Plants synthesize a vast array of natural products that serve crucial functions in protection against pests, as attractants for pollinators, as structural components and as signalling molecules. Such natural products offer a great potential for the development of new phyto-pharmaceuticals, biomaterials, and to enhance crop properties. But a fundamental pre-requisite for such biotechnological developments is a thorough understanding of the underlying biosynthetic pathways. Recent genome sequencing projects have revealed the existence of large gene families likely to encode the enzymes forming these pathways. The largest among them is the super-family of cytochrome P450 (CYP450) monooxygenases.
The size of this family reflects the complexity of plant secondary metabolism, and demonstrates that most of it is still unexplored. CYP450s often constitute rate-limiting steps and points-of-no-return in metabolic networks. They are thus under tight developmental control, and frequently respond transcriptionally to environmental cues. Here we propose a new integrative approach for the functional characterization of the orphan CYP450s in Arabidopsis. It combines bioinformatics with reverse genetics, metabolic profiling and reverse biochemistry. Based on large-scale expression data, co-expression analysis with known and putative metabolic genes will be exploited to place CYP450s onto existing metabolic pathways, and to identify novel metabolic networks.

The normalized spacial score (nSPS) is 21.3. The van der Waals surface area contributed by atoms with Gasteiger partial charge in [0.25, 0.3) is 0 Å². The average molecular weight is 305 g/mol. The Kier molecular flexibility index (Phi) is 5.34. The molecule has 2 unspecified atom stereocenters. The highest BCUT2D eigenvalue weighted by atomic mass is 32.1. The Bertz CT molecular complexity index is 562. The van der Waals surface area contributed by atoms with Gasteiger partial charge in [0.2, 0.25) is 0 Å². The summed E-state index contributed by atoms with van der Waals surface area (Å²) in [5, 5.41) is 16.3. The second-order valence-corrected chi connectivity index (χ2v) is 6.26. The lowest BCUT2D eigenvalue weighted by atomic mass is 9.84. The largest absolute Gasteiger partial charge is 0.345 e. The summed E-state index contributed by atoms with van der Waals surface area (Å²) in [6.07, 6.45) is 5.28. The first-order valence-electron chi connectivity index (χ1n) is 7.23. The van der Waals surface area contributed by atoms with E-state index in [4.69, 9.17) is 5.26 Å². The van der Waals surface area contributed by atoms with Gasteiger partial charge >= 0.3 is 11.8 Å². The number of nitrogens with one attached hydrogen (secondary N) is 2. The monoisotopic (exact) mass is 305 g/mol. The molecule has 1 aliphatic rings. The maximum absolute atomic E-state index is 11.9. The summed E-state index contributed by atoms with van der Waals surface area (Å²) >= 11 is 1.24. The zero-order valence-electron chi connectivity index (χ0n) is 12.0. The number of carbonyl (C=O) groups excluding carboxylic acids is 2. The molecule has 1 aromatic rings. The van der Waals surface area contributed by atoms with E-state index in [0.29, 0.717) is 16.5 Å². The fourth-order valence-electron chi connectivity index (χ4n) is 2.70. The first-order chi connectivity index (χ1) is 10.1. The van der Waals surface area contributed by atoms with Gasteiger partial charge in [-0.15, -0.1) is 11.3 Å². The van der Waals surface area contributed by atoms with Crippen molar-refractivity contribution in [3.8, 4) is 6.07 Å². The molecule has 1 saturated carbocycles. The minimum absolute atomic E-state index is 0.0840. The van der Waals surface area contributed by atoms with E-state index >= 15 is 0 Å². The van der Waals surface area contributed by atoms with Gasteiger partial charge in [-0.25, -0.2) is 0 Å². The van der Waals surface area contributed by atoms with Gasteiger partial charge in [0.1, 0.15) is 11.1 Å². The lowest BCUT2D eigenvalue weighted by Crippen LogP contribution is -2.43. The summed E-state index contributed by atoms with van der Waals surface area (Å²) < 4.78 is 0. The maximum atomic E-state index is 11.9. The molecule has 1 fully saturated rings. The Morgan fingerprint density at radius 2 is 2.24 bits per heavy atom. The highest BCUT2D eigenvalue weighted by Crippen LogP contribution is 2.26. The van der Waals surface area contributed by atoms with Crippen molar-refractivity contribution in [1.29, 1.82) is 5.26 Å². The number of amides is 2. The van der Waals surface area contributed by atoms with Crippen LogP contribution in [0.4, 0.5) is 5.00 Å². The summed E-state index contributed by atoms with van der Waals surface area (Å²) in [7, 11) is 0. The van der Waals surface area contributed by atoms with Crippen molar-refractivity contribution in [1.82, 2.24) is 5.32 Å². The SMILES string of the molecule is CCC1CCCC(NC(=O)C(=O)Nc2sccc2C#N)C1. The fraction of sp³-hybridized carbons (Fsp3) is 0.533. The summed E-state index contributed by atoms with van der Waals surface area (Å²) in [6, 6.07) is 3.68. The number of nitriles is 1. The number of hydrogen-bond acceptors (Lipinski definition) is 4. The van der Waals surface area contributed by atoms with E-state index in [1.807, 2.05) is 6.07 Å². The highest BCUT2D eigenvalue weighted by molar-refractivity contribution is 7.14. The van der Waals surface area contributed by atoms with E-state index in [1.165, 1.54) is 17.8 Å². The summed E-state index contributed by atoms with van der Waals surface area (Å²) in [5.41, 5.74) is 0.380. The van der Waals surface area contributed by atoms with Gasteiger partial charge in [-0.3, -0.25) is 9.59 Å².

Based on these results, selected CYP450 genes will be characterized u sing reverse genetics (over-expressers, knock out mutants) combined with targeted metabolic profiling. Employing an available collection of recombinant enzymes, biochemical functions will be identified, either directly or by using medium throughput enzymatic screening methods. We thereby hope to promote the field of natural product biosynthesis, and to develop a widely applicable strategy for characterizing large gene families and secondary pathways in plants.
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